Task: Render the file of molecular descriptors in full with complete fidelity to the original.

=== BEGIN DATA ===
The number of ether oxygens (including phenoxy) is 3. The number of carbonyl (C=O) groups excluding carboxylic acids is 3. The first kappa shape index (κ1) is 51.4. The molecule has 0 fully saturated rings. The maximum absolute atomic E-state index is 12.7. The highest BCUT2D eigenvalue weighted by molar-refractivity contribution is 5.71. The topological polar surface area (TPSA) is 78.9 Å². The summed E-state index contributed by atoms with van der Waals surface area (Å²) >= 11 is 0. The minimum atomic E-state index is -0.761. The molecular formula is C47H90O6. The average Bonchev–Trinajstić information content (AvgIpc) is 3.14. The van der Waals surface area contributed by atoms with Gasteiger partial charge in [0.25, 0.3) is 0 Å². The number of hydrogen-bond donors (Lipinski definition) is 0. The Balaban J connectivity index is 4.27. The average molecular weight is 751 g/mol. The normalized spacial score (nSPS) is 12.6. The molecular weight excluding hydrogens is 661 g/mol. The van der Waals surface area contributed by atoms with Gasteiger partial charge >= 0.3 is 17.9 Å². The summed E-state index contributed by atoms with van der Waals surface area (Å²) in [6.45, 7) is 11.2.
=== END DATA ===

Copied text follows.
The number of ether oxygens (including phenoxy) is 3. The number of carbonyl (C=O) groups excluding carboxylic acids is 3. The first kappa shape index (κ1) is 51.4. The molecule has 0 fully saturated rings. The maximum absolute atomic E-state index is 12.7. The highest BCUT2D eigenvalue weighted by molar-refractivity contribution is 5.71. The topological polar surface area (TPSA) is 78.9 Å². The summed E-state index contributed by atoms with van der Waals surface area (Å²) >= 11 is 0. The minimum atomic E-state index is -0.761. The molecular formula is C47H90O6. The average Bonchev–Trinajstić information content (AvgIpc) is 3.14. The van der Waals surface area contributed by atoms with Gasteiger partial charge in [0.25, 0.3) is 0 Å². The number of hydrogen-bond donors (Lipinski definition) is 0. The Balaban J connectivity index is 4.27. The average molecular weight is 751 g/mol. The normalized spacial score (nSPS) is 12.6. The molecular weight excluding hydrogens is 661 g/mol. The van der Waals surface area contributed by atoms with Gasteiger partial charge >= 0.3 is 17.9 Å². The summed E-state index contributed by atoms with van der Waals surface area (Å²) in [6.45, 7) is 11.2.